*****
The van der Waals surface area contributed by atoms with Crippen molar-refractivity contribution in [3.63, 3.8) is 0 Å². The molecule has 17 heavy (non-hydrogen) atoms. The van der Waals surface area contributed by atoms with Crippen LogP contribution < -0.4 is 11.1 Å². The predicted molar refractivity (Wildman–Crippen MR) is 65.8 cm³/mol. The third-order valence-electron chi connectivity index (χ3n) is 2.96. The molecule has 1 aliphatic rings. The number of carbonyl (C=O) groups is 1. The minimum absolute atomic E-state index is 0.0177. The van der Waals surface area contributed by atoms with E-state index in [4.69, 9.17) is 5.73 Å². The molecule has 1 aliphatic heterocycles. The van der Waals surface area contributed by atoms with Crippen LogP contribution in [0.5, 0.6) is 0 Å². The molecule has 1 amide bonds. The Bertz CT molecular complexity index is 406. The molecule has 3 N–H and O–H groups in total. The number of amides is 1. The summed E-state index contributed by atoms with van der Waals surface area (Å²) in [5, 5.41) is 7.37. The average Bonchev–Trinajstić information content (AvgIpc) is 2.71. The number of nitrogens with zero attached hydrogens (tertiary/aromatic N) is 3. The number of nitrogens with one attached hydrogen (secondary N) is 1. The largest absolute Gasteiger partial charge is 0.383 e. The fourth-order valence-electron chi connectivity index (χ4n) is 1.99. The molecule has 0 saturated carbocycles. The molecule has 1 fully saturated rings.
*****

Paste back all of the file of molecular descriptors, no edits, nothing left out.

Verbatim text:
The van der Waals surface area contributed by atoms with Crippen molar-refractivity contribution in [3.63, 3.8) is 0 Å². The molecule has 17 heavy (non-hydrogen) atoms. The van der Waals surface area contributed by atoms with Crippen LogP contribution < -0.4 is 11.1 Å². The predicted molar refractivity (Wildman–Crippen MR) is 65.8 cm³/mol. The third-order valence-electron chi connectivity index (χ3n) is 2.96. The molecule has 1 aliphatic rings. The number of carbonyl (C=O) groups is 1. The minimum absolute atomic E-state index is 0.0177. The van der Waals surface area contributed by atoms with E-state index in [4.69, 9.17) is 5.73 Å². The molecule has 1 aliphatic heterocycles. The van der Waals surface area contributed by atoms with Crippen LogP contribution in [0.5, 0.6) is 0 Å². The molecule has 1 amide bonds. The Bertz CT molecular complexity index is 406. The molecule has 3 N–H and O–H groups in total. The number of amides is 1. The summed E-state index contributed by atoms with van der Waals surface area (Å²) in [5, 5.41) is 7.37. The average Bonchev–Trinajstić information content (AvgIpc) is 2.71. The number of nitrogens with zero attached hydrogens (tertiary/aromatic N) is 3. The number of nitrogens with one attached hydrogen (secondary N) is 1. The largest absolute Gasteiger partial charge is 0.383 e. The fourth-order valence-electron chi connectivity index (χ4n) is 1.99. The molecule has 0 saturated carbocycles. The molecule has 1 fully saturated rings.